There were others: A toll highway in Indiana. The Chicago Skyway. A stretch of highway in Florida. Parking meters in Nashville, Pittsburgh, Los Angeles, and other cities. A port in Virginia. And a whole bevy of Californian public infrastructure projects, all either already leased or set to be leased for fifty or seventy-five years or more in exchange for one-off lump sum payments of a few billion bucks at best, usually just to help patch a hole or two in a single budget year.

America is quite literally for sale, at rock-bottom prices, and the buyers increasingly are the very people who scored big in the oil bubble. Thanks to Goldman Sachs and Morgan Stanley and the other investment banks that artificially jacked up the price of gasoline over the course of the last decade, Americans delivered a lot of their excess cash into the coffers of sovereign wealth funds like the Qatar Investment Authority, the Libyan Investment Authority, Saudi Arabia's SAMA Foreign Holdings, and the UAE's Abu Dhabi Investment Authority.”


Bill Moyers gave an amazing speech as part of the Howard Zinn Lecture Series -

You can read it here,or watch it here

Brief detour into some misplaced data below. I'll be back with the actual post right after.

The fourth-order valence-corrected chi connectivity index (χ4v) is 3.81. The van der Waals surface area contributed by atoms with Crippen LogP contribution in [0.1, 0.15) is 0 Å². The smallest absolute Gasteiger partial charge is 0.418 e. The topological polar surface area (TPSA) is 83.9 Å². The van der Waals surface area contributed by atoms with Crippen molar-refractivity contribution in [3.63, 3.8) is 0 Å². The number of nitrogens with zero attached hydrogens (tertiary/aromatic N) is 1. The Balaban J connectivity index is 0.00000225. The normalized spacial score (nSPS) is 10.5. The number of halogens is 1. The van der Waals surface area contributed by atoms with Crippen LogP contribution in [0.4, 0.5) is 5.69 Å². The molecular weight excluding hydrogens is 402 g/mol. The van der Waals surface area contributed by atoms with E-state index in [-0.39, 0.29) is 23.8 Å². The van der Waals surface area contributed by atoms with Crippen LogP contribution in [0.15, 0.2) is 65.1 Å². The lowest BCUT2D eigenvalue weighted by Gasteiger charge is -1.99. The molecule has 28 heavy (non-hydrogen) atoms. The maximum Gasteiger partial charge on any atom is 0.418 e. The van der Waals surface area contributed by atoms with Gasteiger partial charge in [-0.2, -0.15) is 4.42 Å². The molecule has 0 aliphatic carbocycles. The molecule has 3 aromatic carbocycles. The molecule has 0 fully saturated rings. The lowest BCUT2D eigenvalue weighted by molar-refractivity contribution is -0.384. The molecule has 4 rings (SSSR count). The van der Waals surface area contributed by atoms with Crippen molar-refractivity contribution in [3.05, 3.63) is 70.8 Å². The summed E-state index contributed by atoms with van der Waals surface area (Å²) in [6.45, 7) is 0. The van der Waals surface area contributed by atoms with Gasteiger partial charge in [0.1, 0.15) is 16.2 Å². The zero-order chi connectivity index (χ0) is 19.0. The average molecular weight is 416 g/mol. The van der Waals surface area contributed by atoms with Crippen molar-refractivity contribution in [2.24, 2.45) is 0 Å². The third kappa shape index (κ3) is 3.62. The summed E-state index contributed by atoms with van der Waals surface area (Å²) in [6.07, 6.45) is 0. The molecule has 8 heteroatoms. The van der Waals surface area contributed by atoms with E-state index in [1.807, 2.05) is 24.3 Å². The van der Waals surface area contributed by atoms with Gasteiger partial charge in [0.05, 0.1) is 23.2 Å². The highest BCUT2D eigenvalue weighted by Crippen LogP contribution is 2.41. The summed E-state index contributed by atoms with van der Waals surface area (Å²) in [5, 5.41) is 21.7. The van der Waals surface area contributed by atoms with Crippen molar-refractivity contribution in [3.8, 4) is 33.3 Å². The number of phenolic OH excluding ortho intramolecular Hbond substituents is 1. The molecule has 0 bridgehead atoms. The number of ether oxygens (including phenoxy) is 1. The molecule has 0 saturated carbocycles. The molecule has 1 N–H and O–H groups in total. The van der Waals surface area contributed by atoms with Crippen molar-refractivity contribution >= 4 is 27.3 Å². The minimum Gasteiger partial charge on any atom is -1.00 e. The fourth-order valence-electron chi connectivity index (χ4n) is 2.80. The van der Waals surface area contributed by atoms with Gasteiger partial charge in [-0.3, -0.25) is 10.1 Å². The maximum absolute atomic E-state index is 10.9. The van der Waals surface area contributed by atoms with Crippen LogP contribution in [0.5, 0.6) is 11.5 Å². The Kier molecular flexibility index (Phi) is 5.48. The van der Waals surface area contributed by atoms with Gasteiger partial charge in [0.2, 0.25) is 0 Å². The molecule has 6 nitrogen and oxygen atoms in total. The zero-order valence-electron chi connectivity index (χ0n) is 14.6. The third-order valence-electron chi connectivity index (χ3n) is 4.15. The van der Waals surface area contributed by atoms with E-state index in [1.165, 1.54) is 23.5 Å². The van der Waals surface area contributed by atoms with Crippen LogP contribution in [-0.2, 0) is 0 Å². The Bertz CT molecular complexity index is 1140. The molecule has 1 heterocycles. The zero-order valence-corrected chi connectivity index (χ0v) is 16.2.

An excerpt:
"Everyone knows millions of Americans are in trouble. As Robert Reich recently summed it the state of working people: They’ve lost their jobs, their homes, and their savings. Their grown children have moved back in with them. Their state and local taxes are rising. Teachers and firefighters are being laid off. The roads and bridges they count on are crumbling, pipelines are leaking, schools are dilapidated, and public libraries are being shut.

Why isn’t government working for them? Because it’s been bought off. It’s as simple as that. And until we get clean money we’re not going to get clean elections, and until we get clean elections, you can kiss goodbye government of, by, and for the people. Welcome to the plutocracy."

After the election -

A number of good post about the election:

1. Paul Krugman on his blog at the NYTimes

2. Cenk Uygur of the Young Turks in this 4 minute video -

3. Not a direct comment on this election, but this great movie - showed the way to all the politicians who got beat this time. Doing this would have kept them in office for another term, seriously. But then they wouldn't be able to become lobbyist, which the vast majority of them will do now, and they'll make millions doing so, thus I don't really expect them to take the advice.